Volume 4, Number 13 -- April 4, 2007

Gartner Says It Was "All Over" the Virtualization Effect

Published: April 4, 2007

by Timothy Prickett Morgan

Two weeks ago, IDC announced that it has revised its server sales forecasts to take into account the future effect that server virtualization (carving up a physical machine into multiple virtual ones) and multicore processors (putting two, four, or eight cores in a single CPU socket) will have on shipments in the market. The server box counters at Gartner took exception to our contention that IDC was the first to make such changes to server revenue and shipment models.

While Gartner did not, like IDC, issue a press release to discuss its thinking on the virtualization effect on the server market, it has apparently been noodling this over for the better part of two years. According to Tom Bittman, chief of research for infrastructure and operations at Gartner, the effect of virtualization is indeed already in its server forecasts. In early 2005, Bittman started talking about the downdraft on server shipments and therefore sales of logical and virtual machine partitioning with key chip and server suppliers who have a consulting relationship with Gartner. By the end of 2005, Bittman was briefing attendees at Gartner conferences on possible scenarios, and in April 2006, for-fee clients were privy to a multi-scenario report entitled Server Virtualization Produces a Shift in Server Shipments, which had best case, worst case, and likely case scenarios (the case being the point of view of server vendors, not customers). Since then, Gartner's server forecasts have taken into account virtualization along the most likely scenario, says Bittman.

"Believe me, we got this, and quite a while ago," Bittman explains. "We have been all over this. My impression is not that 'analysts are finally coming around to the idea,' but that IDC is reacting (and perhaps overreacting) very, very late." Bittman also concedes that the company has not released any public information about the change in its projections and that the people who interface with journalists as each quarterly sales figures came out were not necessarily aware of the change in projections. "We don't issue as many press releases as others do," says Bittman. "In this case, perhaps we should have."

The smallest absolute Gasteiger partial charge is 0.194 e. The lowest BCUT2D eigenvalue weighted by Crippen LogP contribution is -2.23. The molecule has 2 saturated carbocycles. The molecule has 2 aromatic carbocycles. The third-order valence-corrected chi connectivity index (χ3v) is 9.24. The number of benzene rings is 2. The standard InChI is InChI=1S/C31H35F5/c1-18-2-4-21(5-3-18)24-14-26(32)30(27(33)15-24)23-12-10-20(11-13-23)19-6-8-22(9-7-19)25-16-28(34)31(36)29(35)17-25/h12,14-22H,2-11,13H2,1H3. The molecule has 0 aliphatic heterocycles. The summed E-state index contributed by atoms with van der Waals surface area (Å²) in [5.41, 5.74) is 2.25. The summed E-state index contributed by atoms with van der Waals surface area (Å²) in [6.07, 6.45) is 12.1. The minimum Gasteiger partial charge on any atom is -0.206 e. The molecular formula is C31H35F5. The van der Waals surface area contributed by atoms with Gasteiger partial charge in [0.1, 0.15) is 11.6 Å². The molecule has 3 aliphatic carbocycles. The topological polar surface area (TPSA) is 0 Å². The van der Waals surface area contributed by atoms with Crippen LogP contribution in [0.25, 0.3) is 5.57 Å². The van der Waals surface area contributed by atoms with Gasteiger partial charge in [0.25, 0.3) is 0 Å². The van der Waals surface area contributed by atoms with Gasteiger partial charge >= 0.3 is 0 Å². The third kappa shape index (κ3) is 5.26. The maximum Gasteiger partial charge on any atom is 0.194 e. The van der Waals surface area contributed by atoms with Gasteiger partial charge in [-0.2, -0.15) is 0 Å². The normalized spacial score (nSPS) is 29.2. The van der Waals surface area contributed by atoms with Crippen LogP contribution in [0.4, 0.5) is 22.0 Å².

Gartner is now in the middle of re-evaluating that April report, according to Jeffrey Hewitt, the research vice president at Gartner who does forecasting for North America and Western Europe, among other things. According to that April 2006 report, Gartner was expecting virtualization will have a substantial--but not dramatic--effect on X86 and X64 server shipments between 2005 and 2010.

In the likely case scenario, Gartner was expecting for 8.9 million servers to be shipping in 2010, which represents a compound annual growth rate (CAGR) for shipments of this class of server (which is the vast majority of all server shipments worldwide) around 5.3 percent. If you take into account virtualization--meaning, if virtualization were not available on these machines--Gartner would reckon that about 13 million servers would ship in 2010, which represented a 12 percent CAGR. So the demand for physical X86 and X64 servers between 2005 and 2010 is being hit to the tune of about a 7 percent CAGR decline in that five-year span. That also means Gartner is expecting companies to add just over 4 million virtual server instances in 2010. This is the most likely case scenario. The worst case scenario is if the economy gets bad and IT shops are forced to virtualize more than they might otherwise.

The key issue, according to Hewitt, is trying to come up with the likely workloads that can be virtualized. SMB shops don't care, at least not yet. Large enterprises already have virtualization in one form or another on their machines. Any kind of streaming media or high performance computing workload is not suitable for virtualization, says Hewitt. "Anything that has large spikes in CPU processing or heavy I/O will not be a good candidate for virtualization," he says. Hewitt says that the peak uptake for virtualization should be from 2007 through 2009 in the X64 server market, as hypervisors mature and servers come equipped with hardware features that make virtualization better.


IDC Chops Server Forecasts Thanks to Virtualization, Multicore Chips

How Low Can You Go?

The X Factor: Virtual Server Sprawl

Midrange Boxes, Big Iron Drive Server Growth in Q4 2006

Server Sales Up a Bit in 2006, But Q4 Looks a Bit Weak

Server Sales Perk Up a Little Bit in the Third Quarter

The Server Market Struggles for Growth in Q2, Says IDC

Server Sales Decline for the Second Straight Quarter

The Server Market Begins to Cool in Q4

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